It has now been discovered that the incorporation of a Lewis acid catalyst on a fluorine-treated, moisture-free activated carbon support results in a catalyst which enables fluorination to occur at higher temperatures (for example, 185 C.) without catalyst deactivation and without the need of introducing addtional reactants such as chlorine into the fluorination process.

While the preferred catalyst metal is antimony in the +5 oxidation state, the metal may also be titanium IV, tin IV, niobium V or tantalum V. Mixtures of one or more of the metals may also be employed. The metal concentration typically varies between 0.0001 and 0.1 moles per gram of catalyst, preferably 0.001-0.1 moles/gram.

The activated carbon support is heated to dryness (typically at about 180 C. in a stream of an inert gas such as nitrogen) and fluorine-treated. By "fluorine-treated" is meant that the dry activated carbon is contacted with a fluorinating agent such as hydrogen fluoride, SF4, SeF4, fluorine diluted with an inert gas such as nitrogen, or an interhalogen fluorine compound such as ClF, IF or BrF3. The fluorinating agent can be added in the gas or liquid phase, batchwise or continuously. The temperature of addition is not critical and can, for example, be varied between room temperature (about 20 C.) and 200 C. An inert gas can be used with the fluorinating agent, but is not critical. The concentration of the fluorination agent used is typically between 0.01 and 10 grams per gram of catalyst.

The catalyst is subjected to normal activation procedures before use in a fluorination process, such as by feeding HF over the catalyst at about 50 C. for 24 hours.

The catalysts of this invention are useful in standard fluorination processes, such as continuous gas phase fluorinations, with a typical contact time of 0.1 to 60 seconds, and liquid phase batch fluorinations, with a typical contact time of 1 to 5 hours, except that the use of higher temperatures is now possible, as illustrated below in the following non-limiting examples.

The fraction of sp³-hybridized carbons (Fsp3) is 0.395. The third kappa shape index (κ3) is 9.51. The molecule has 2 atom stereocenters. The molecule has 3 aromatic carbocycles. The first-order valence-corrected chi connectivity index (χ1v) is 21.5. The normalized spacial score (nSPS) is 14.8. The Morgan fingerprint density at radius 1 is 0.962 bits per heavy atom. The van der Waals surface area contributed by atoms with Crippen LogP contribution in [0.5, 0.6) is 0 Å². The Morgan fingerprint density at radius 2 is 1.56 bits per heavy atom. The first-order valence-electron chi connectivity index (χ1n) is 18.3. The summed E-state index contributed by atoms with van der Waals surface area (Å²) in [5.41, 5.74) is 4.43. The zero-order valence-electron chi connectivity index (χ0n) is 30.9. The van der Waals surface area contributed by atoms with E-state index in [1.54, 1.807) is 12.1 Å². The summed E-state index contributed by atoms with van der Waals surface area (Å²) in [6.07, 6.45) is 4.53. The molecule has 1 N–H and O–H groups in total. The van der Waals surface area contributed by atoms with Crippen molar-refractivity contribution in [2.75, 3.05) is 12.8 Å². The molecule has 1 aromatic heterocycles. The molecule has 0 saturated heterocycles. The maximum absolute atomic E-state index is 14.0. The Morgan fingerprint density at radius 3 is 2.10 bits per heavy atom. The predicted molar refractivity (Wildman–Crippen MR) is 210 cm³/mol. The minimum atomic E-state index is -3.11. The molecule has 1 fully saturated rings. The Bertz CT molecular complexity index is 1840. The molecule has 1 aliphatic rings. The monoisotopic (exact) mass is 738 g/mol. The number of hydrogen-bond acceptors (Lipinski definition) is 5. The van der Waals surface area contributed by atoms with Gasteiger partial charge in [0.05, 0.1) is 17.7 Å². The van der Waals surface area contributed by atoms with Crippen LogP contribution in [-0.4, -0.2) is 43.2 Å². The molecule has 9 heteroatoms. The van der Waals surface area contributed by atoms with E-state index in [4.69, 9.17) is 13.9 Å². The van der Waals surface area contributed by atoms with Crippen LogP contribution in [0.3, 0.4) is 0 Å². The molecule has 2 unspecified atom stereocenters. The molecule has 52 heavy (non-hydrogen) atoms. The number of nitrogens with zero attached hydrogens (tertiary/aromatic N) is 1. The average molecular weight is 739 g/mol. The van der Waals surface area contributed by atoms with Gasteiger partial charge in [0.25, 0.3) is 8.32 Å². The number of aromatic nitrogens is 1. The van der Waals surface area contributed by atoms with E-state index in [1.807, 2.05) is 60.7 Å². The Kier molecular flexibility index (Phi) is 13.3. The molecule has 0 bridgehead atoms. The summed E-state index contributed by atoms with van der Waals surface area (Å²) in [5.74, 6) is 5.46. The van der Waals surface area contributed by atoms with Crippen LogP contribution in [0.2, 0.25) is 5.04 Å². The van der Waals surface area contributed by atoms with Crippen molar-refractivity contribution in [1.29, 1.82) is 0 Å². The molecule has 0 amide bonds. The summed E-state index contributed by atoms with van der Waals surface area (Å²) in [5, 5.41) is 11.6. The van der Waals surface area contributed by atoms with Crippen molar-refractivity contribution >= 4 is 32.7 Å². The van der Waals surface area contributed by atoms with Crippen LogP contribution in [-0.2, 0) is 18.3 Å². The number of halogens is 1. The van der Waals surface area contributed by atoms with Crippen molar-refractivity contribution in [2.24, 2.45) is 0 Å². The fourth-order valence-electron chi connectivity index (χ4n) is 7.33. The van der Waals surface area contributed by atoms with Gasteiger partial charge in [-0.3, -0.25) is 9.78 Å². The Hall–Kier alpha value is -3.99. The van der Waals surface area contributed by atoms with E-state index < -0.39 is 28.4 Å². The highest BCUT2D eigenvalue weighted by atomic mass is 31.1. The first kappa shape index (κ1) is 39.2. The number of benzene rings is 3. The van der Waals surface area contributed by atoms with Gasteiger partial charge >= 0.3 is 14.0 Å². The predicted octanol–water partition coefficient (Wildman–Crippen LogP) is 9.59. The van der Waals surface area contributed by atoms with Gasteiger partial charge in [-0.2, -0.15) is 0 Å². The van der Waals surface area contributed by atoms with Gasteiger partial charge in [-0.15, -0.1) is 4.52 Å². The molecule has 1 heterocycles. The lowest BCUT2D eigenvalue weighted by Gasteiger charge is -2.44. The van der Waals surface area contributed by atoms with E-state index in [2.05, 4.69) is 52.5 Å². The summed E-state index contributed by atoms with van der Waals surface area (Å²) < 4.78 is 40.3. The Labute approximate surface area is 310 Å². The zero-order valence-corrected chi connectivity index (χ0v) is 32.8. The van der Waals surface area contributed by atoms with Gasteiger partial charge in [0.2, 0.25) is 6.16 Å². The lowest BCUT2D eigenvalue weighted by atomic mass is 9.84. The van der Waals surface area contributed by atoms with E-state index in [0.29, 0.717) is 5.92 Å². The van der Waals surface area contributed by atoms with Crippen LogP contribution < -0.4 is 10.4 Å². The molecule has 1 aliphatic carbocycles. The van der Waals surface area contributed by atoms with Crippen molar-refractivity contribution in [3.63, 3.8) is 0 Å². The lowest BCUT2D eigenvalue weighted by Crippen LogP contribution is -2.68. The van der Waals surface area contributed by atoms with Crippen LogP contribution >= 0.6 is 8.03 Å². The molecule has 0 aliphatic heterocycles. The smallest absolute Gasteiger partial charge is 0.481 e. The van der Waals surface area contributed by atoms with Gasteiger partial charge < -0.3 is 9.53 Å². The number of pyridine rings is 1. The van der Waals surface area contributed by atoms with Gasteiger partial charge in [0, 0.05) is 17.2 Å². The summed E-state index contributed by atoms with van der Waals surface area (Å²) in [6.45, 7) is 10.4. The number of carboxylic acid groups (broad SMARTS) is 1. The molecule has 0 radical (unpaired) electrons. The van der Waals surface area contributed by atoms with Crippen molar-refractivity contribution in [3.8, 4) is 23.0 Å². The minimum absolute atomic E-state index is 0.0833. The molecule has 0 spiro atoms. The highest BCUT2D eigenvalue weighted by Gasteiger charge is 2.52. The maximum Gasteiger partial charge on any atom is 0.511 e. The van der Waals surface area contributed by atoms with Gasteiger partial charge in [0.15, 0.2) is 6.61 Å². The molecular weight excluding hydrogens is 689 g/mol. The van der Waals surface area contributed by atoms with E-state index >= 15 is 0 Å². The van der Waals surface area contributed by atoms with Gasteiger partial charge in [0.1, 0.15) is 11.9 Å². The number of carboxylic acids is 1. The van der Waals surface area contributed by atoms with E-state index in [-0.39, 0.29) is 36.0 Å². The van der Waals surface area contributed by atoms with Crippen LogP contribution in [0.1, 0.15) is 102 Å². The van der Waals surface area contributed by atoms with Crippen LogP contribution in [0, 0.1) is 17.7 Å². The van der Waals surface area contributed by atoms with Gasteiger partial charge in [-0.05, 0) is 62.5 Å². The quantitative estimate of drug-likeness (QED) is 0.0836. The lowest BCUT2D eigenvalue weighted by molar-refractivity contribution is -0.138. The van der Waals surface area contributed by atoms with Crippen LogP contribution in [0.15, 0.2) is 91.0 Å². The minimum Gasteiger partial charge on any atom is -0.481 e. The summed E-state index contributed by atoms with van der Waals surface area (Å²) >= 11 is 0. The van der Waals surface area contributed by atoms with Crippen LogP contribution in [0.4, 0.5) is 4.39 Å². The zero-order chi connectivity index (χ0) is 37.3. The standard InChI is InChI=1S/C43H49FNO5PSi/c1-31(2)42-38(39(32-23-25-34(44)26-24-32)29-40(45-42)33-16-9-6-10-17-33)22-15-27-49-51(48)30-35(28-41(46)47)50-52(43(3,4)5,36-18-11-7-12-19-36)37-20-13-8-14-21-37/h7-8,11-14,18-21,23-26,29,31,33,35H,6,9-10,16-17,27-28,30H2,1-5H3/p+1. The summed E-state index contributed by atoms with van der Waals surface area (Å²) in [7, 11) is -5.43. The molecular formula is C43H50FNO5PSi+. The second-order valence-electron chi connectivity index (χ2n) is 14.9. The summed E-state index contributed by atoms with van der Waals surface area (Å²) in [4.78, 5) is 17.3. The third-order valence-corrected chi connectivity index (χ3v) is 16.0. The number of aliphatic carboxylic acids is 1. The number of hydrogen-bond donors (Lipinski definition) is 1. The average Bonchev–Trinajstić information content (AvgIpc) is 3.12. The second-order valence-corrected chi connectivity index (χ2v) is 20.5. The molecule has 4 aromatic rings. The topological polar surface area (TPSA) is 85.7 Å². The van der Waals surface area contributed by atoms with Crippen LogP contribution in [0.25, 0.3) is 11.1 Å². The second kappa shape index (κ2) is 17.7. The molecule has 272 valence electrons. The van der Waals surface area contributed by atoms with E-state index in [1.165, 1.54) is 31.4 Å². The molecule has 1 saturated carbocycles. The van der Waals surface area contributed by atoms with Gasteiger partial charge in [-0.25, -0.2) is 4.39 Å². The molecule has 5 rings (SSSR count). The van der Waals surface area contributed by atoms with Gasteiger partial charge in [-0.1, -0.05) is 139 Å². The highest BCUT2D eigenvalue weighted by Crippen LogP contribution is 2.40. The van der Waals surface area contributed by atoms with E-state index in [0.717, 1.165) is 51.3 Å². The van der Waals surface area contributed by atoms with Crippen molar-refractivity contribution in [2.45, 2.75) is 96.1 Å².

EXAMPLE 1

Preparation of Antimony Catalyst on Fluorinated, Dry, Activated Carbon Support:

Activated carbon (Calgon CPG, 25 grams) was loaded into a reactor and heated at 180 C. in a stream of nitrogen for 24 hours. The reactor temperature was then lowered to 120 C. and HF liquid was fed at a rate of 0.11 grams/minute, together with nitrogen gas (100 ccm), for 24 hours, after which the reactor temperature was lowered to 50 C. Nitrogen was then fed at 40 ccm, together with 0.53 ccm of antimony (V) chloride for 10 minutes (12.6 grams). The catalyst was then activated at 50 C. with HF to prepare it for use in a fluorination process. EXAMPLE 2. Fluorination of 142b (1-chloro-1,1-difluoroethane) to 143a (1,1,1-trifluoroethane) at low and high temperatures using the activated catalyst of

EXAMPLE 1

To the activated catalyst was fed a gaseous mixture of HF (285 ccm) and 142b (36 ccm) at 110 C. for a contact time of 3.5 seconds. Conversion was steady (90%) and selectivity for 143a was 100%. When the temperature was increased to 185 C. (contact time of 7.5 seconds), conversion was 98% and selectivity for 143a continued to be 100%. When the temperature was thereafter lowered back to 110 C. with a contact time of 3.5 seconds, the conversion again dropped to 90%, indicating that there was no loss of antimony V from the catalyst surface or reduction of antimony V to antimony III as a result of the use of higher temperatures. Also, upon opening the reactor and examining the catalyst, no evidence was found of deposited SbF3.